The Voice (Francistown)

2 July 2007

Botswana: Top Gear Stoke

opinion

Those loony characters from 'Top Gear' are coming to Botswana to film an episode for their unbelievably popular BBC Automobile show.

As a matter of fact, by the time you read this piece, they may already be here. Isn't that great news?

Well, actually... I don't think it is.

You see Jeremy Clarkson and his partners in crime aren't planning a scenic drive around Gaborone or along any of our highways. Nope, they're going to drive safari vehicles straight across the middle of the Makgadikgadi Pans - evidently, someone let it slip that is something that has never been done before.

There are several good reasons why, up to now, that has been the case.

First of all, there is no drinking water. Secondly, there are no landmarks so it is very easy to get disoriented. Thirdly, the environment is extremely fragile and essential to the survival of Africa's flamingo population so environmentalists object to recreational use. And finally, the area has great spiritual significance for its long-time inhabitants.

So why is Top Gear trying to make this trip?

I guess it could make for a light-hearted TV show and it would certainly give the vehicles some great publicity - if they don't get stuck too often - but it won't help protect the local wildlife, environment or culture.

Yeah, I know what you're saying, this is the BBC and they have their standards to maintain. They wouldn't do anything that was harmful to our country.

Well, I'm sorry to say that ever since the British government decided the service had to pay for itself, those standards have been slipping. They're even advertising margarine these days.

Makes you wonder why they would care about giving those 4x4s good publicity, doesn't it?

Anyway, when Clarkson wrote an article in Britain's Sunday Times about an exclusive holiday he experienced in the Makgadikgadi last year, he took great pride in the fact that he knows about as much about nature as Jim Morrison did about swimming.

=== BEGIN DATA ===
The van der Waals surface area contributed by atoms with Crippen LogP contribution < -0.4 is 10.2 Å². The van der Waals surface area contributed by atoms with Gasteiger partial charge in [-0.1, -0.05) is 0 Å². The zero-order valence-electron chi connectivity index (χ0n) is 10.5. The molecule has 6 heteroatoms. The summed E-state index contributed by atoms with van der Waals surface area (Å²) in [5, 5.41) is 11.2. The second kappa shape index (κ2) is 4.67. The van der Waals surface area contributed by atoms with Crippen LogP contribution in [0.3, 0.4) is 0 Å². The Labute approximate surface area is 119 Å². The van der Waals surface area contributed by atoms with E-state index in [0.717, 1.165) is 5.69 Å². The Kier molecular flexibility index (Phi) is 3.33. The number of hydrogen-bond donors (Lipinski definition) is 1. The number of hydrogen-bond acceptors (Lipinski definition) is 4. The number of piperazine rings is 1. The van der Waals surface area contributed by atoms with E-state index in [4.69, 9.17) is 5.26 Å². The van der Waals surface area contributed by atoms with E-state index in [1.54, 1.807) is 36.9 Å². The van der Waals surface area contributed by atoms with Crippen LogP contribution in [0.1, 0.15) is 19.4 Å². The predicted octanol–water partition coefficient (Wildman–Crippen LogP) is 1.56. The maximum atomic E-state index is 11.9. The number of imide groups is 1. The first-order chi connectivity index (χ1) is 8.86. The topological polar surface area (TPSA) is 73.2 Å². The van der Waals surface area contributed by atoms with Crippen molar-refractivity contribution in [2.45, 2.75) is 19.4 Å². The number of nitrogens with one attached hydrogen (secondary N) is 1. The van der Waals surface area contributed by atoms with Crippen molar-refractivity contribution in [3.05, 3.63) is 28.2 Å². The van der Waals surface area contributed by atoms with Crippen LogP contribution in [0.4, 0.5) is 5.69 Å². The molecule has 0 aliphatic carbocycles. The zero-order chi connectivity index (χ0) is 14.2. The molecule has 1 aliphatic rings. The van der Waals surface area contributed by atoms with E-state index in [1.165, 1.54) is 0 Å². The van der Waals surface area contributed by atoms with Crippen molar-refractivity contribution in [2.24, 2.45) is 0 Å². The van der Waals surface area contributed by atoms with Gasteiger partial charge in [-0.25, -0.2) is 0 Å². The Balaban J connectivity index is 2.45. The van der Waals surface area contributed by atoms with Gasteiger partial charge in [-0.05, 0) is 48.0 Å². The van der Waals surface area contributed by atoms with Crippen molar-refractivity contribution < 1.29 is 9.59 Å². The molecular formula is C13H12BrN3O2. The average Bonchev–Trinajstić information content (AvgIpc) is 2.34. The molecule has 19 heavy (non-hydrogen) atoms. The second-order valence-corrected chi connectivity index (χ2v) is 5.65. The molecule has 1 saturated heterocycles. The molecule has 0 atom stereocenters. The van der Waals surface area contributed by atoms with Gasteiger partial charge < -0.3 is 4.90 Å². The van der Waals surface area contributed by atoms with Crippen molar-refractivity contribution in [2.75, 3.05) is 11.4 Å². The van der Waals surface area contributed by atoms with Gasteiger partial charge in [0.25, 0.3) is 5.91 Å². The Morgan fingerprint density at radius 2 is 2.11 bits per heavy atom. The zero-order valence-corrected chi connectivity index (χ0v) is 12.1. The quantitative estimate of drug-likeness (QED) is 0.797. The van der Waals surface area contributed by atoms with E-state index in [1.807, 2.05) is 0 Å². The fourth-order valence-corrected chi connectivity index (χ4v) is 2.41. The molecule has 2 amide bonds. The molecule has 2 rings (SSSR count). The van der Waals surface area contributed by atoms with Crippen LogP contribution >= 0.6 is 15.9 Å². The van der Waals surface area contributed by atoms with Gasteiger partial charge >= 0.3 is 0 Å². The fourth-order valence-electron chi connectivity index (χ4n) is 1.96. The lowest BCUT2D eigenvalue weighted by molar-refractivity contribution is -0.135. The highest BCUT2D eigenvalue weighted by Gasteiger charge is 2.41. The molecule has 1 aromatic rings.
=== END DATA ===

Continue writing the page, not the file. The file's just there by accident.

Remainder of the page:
To give him some credit, however, Clarkson did try to get Jack's Camp operator Ralph Bousfield to organise the expedition since the conservationist is widely recognised as the leading authority on the pans.

As a matter of fact, Bousfield says the Top Gear crew told him they would only make the trip if he agreed to be in charge to make sure everything was done in an environmentally friendly manner.

Noble stuff.

Unfortunately, when Bousfield declined because, as he says, he believes the trip and the publicity would be bad for the pans, Clarkson and crew found alternative adventurers with different views or fewer scruples.

Hum. I think I'm going to take whatever he says on the pans show with a grain of ...salt.

Now don't get me wrong here. I'm fairly certain this trip will not do any great harm to the environment and that Clarkson will point out to his viewers that the pans are very sensitive - but it's not the scars left by the truck tyres that I am worried about.

The big problem is that Top Gear is extremely popular in South Africa, and that there are an awful lot of yobs down there who are going to see this show and think it would be a great idea to pack up the Land Rover with 50 cases of Castle and try a similar trip.

Up to here I've been having a bit of fun, but now we are getting into serious stuff.

There are varying degrees of prejudice.

At the lower levels you have Clarkson who wouldn't want to spend his holiday with an American family, and yours truly who would hate to get stuck on a safari vehicle next to someone who wanted to talk about internal combustion engines.

But there are also some very nasty characters out there - many of them in 4x4s - who have very little respect for Botswana or Batswana.

I'm told by the people at Y-Care and at the National Museum that ever since Kubu Island has been opened up to public camping there has been a growing conflict between local residents and the mostly self-contained South African convoys that have been passing through for a 'jol' at the sacred site.

One of the great worries for residents is that they believe their ancestors are leaving the area because it has become too hectic and because anger and nastiness have been introduced to the area.

But even if you don't believe in, or care about, such things, you have to wonder how promoting this kind of trip fits in with the government's policy of high-cost, low-impact tourism.

These guys bring everything they can possibly carry and they often leave ugly scars on the land and on the souls of the people they deal with.

Perhaps after the Top Gear boys have had their fun, the government should consider protecting the pans and their residents from too many copycat safaris.

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